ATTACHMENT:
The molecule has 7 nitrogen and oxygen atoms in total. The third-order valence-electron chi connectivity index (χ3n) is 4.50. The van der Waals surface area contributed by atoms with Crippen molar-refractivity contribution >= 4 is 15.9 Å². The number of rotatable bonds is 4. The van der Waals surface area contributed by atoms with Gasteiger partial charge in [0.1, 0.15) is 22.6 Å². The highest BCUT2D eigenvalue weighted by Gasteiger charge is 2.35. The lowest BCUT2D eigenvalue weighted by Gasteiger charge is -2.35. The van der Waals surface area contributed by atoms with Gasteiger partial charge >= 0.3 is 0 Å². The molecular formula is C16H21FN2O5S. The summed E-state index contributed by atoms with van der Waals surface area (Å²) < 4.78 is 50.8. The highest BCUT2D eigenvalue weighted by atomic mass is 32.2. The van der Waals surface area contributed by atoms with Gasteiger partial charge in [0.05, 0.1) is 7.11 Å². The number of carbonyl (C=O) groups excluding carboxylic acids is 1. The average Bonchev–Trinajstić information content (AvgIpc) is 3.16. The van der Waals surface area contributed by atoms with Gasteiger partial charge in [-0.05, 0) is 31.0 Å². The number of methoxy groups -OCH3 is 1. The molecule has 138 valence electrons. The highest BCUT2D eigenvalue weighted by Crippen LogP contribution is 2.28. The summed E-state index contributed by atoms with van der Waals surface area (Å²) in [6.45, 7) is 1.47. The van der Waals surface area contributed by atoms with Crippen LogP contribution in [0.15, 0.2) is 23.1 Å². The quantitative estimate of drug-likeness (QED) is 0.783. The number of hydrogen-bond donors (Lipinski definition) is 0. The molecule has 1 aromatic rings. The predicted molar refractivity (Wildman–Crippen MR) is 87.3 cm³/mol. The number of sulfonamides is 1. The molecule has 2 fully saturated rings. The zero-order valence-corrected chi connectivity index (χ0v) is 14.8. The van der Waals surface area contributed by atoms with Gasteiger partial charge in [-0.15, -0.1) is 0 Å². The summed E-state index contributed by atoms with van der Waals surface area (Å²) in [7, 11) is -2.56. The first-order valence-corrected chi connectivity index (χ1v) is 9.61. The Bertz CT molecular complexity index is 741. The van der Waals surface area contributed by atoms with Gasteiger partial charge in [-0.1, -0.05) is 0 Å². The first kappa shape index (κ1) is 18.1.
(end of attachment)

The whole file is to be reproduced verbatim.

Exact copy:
The molecule has 7 nitrogen and oxygen atoms in total. The third-order valence-electron chi connectivity index (χ3n) is 4.50. The van der Waals surface area contributed by atoms with Crippen molar-refractivity contribution >= 4 is 15.9 Å². The number of rotatable bonds is 4. The van der Waals surface area contributed by atoms with Gasteiger partial charge in [0.1, 0.15) is 22.6 Å². The highest BCUT2D eigenvalue weighted by Gasteiger charge is 2.35. The lowest BCUT2D eigenvalue weighted by Gasteiger charge is -2.35. The van der Waals surface area contributed by atoms with Gasteiger partial charge >= 0.3 is 0 Å². The molecular formula is C16H21FN2O5S. The summed E-state index contributed by atoms with van der Waals surface area (Å²) < 4.78 is 50.8. The highest BCUT2D eigenvalue weighted by atomic mass is 32.2. The van der Waals surface area contributed by atoms with Gasteiger partial charge in [0.05, 0.1) is 7.11 Å². The number of carbonyl (C=O) groups excluding carboxylic acids is 1. The average Bonchev–Trinajstić information content (AvgIpc) is 3.16. The van der Waals surface area contributed by atoms with Gasteiger partial charge in [-0.05, 0) is 31.0 Å². The number of methoxy groups -OCH3 is 1. The molecule has 138 valence electrons. The highest BCUT2D eigenvalue weighted by Crippen LogP contribution is 2.28. The summed E-state index contributed by atoms with van der Waals surface area (Å²) in [6.45, 7) is 1.47. The van der Waals surface area contributed by atoms with Crippen LogP contribution in [0.15, 0.2) is 23.1 Å². The quantitative estimate of drug-likeness (QED) is 0.783. The number of hydrogen-bond donors (Lipinski definition) is 0. The molecule has 1 aromatic rings. The predicted molar refractivity (Wildman–Crippen MR) is 87.3 cm³/mol. The number of sulfonamides is 1. The molecule has 2 fully saturated rings. The zero-order valence-corrected chi connectivity index (χ0v) is 14.8. The van der Waals surface area contributed by atoms with Gasteiger partial charge in [-0.15, -0.1) is 0 Å². The summed E-state index contributed by atoms with van der Waals surface area (Å²) in [7, 11) is -2.56. The first-order valence-corrected chi connectivity index (χ1v) is 9.61. The Bertz CT molecular complexity index is 741. The van der Waals surface area contributed by atoms with Gasteiger partial charge in [-0.1, -0.05) is 0 Å². The first kappa shape index (κ1) is 18.1.